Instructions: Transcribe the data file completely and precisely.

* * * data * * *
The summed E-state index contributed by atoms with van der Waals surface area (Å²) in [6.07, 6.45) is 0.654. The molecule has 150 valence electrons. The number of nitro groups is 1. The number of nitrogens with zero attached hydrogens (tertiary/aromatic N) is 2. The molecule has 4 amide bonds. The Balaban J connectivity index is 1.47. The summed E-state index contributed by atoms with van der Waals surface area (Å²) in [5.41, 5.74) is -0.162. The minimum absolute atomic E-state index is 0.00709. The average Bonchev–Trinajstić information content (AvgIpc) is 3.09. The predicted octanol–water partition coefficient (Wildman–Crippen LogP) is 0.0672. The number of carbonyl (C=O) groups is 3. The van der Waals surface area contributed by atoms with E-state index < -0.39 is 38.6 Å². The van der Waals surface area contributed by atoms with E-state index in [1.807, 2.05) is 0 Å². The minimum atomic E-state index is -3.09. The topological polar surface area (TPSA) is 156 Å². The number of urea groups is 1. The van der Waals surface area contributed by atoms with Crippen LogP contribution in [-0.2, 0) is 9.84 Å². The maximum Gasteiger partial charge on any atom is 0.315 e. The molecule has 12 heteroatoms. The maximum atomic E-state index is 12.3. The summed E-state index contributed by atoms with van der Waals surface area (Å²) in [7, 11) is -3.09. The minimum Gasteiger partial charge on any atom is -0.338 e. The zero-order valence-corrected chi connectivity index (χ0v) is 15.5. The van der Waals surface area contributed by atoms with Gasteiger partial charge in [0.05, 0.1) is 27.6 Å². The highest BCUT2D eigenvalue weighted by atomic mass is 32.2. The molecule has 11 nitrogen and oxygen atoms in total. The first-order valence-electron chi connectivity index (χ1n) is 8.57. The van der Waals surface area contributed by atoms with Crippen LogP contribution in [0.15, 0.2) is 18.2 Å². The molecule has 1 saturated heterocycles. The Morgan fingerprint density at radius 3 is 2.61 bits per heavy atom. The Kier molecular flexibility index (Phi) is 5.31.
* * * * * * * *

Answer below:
The summed E-state index contributed by atoms with van der Waals surface area (Å²) in [6.07, 6.45) is 0.654. The molecule has 150 valence electrons. The number of nitro groups is 1. The number of nitrogens with zero attached hydrogens (tertiary/aromatic N) is 2. The molecule has 4 amide bonds. The Balaban J connectivity index is 1.47. The summed E-state index contributed by atoms with van der Waals surface area (Å²) in [5.41, 5.74) is -0.162. The minimum absolute atomic E-state index is 0.00709. The average Bonchev–Trinajstić information content (AvgIpc) is 3.09. The predicted octanol–water partition coefficient (Wildman–Crippen LogP) is 0.0672. The number of carbonyl (C=O) groups is 3. The van der Waals surface area contributed by atoms with E-state index < -0.39 is 38.6 Å². The van der Waals surface area contributed by atoms with E-state index in [1.807, 2.05) is 0 Å². The minimum atomic E-state index is -3.09. The topological polar surface area (TPSA) is 156 Å². The number of urea groups is 1. The van der Waals surface area contributed by atoms with Crippen LogP contribution in [-0.2, 0) is 9.84 Å². The maximum Gasteiger partial charge on any atom is 0.315 e. The molecule has 12 heteroatoms. The maximum atomic E-state index is 12.3. The summed E-state index contributed by atoms with van der Waals surface area (Å²) in [7, 11) is -3.09. The minimum Gasteiger partial charge on any atom is -0.338 e. The zero-order valence-corrected chi connectivity index (χ0v) is 15.5. The van der Waals surface area contributed by atoms with Gasteiger partial charge in [0.05, 0.1) is 27.6 Å². The highest BCUT2D eigenvalue weighted by atomic mass is 32.2. The molecule has 11 nitrogen and oxygen atoms in total. The first-order valence-electron chi connectivity index (χ1n) is 8.57. The van der Waals surface area contributed by atoms with Crippen LogP contribution in [0.15, 0.2) is 18.2 Å². The molecule has 1 saturated heterocycles. The Morgan fingerprint density at radius 3 is 2.61 bits per heavy atom. The Kier molecular flexibility index (Phi) is 5.31.